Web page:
OMAHA, Neb. — In a split decision, a federal appeals panel on Tuesday sided with the city of Lincoln in a civil rights lawsuit filed by a man arrested and convicted of trespassing for handing out religious leaflets outside an arena on public land.

Larry Ball, 80, appealed last year after a federal court in Lincoln granted the city’s request for summary judgment, ending Ball’s lawsuit.

Ball sued after being found guilty in 2015 of two misdemeanor trespassing counts and fined $100. Ball has maintained that the area in front of the Pinnacle Bank Arena entrance where he was handing out religious pamphlets during state girls’ and boys’ high school basketball tournaments is a public-use area and that the city violated his free-speech rights.

But the city argued the plaza is only quasi-public, because it is contracted to private tenants, and that those tenants should be able to control the flow of people around the arena.

The issue stemmed from Ball’s leafletting outside the arena in the plaza area in March 2014. He was asked to move to a nearby sidewalk, which he did for a while, then returned to the plaza. When he refused to leave, he was arrested and charged, but the charges were later dropped.

The following year, he again returned during the tournaments to hand out leaflets and again refused to leave the plaza area, maintaining that it was a public space. He was not arrested then, but was ticketed for trespassing and later convicted.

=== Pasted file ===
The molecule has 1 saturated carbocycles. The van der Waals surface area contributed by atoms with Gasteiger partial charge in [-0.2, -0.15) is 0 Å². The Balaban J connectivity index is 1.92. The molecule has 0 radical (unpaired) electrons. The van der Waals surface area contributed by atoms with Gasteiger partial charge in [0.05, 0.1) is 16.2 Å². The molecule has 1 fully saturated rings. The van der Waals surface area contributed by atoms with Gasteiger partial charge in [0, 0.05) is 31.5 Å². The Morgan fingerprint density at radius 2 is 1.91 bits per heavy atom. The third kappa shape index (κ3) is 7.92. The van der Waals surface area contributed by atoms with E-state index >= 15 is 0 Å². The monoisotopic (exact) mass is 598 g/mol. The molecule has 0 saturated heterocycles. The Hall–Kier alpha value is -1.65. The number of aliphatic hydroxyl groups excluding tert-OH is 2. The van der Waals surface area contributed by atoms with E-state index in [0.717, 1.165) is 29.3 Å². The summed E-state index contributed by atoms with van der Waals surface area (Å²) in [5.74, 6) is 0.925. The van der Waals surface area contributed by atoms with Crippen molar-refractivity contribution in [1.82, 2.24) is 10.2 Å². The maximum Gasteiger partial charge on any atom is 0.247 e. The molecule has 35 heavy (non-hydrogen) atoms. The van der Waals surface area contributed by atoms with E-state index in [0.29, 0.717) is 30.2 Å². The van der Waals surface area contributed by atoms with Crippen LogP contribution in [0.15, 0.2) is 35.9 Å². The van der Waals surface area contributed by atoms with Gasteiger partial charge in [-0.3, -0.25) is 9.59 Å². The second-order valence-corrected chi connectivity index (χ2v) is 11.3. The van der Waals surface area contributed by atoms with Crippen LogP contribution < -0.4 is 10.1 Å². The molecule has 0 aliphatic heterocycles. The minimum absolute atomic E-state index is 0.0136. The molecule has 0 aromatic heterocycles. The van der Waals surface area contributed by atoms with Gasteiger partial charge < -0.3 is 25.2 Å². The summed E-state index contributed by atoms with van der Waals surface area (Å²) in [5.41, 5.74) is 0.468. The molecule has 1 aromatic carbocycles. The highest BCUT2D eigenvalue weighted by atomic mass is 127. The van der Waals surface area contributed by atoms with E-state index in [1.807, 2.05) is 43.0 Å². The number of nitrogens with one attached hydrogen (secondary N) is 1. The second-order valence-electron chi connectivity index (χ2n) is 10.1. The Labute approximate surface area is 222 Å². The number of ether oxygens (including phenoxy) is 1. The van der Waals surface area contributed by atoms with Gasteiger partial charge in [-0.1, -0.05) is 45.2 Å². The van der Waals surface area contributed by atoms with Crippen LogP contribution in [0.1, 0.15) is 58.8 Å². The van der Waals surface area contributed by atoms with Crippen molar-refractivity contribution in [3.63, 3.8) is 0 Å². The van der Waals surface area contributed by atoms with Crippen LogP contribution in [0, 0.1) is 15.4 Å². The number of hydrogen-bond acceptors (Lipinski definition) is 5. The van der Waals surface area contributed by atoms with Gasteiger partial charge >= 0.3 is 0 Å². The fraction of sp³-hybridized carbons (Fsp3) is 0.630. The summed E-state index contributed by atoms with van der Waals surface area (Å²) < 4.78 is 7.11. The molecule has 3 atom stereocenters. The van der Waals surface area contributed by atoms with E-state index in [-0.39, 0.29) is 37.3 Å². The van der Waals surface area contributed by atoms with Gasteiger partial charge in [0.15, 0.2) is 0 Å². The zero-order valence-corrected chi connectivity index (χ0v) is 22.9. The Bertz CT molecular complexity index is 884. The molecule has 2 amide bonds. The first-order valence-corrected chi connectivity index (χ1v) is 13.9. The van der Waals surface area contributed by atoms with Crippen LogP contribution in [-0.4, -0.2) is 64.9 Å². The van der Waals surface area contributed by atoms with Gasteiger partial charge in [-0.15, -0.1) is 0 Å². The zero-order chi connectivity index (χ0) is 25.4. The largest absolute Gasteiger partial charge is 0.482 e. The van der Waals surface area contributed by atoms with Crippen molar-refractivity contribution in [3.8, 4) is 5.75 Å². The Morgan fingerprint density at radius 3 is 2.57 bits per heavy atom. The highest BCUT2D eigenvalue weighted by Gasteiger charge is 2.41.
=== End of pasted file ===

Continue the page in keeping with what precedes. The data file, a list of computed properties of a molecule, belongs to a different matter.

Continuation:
Two of a panel of three 8th U.S. Circuit Court of Appeals judges agreed that the city’s policy restricting use of the plaza is reasonable.

Judges Roger Leland Wollman and Bobby E. Shepherd said the First Amendment “does not provide Ball with unfettered latitude to engage in leafletting wherever and whenever he might choose.”

The government, they said, has the power to preserve property under its control for the use to which it’s been dedicated. While precedent holds that streets, sidewalks and public parks are open to public assembly and speech, the plaza area in front of the arena is not primarily used as thoroughfare for the public, the judges said.

“Rather, it functions as a venue for commercial use by arena tenants, as a means to facilitate safe and orderly access to the arena for its patrons, as a security screening area, and as a gathering place and entryway for arena patrons,” Wollman wrote.

In a dissent, Judge Michael Joseph Melloy said part of the plaza area between a pedestrian bridge and public sidewalk should be considered a traditional public forum, just as the sidewalk is. Melloy also said the city’s policy is too broad, because while the policy states it’s meant to allow arena tenants use of the area, the policy is in effect at all times.

“The policy would be more narrowly tailored to serve appellees’ stated interests if it applied during events only,” he wrote.

Messages left Tuesday for the American Civil Liberties Union of Nebraska, which helped represent Ball in the lawsuit, and Omaha attorney Tom White, who also represented Ball, were not immediately returned.

City of Lincoln attorney Jeffery Kirkpatrick said the ruling “allows Pinnacle Bank Arena to keep operating in a businesslike manner without having anybody interfere with operations or security procedures.”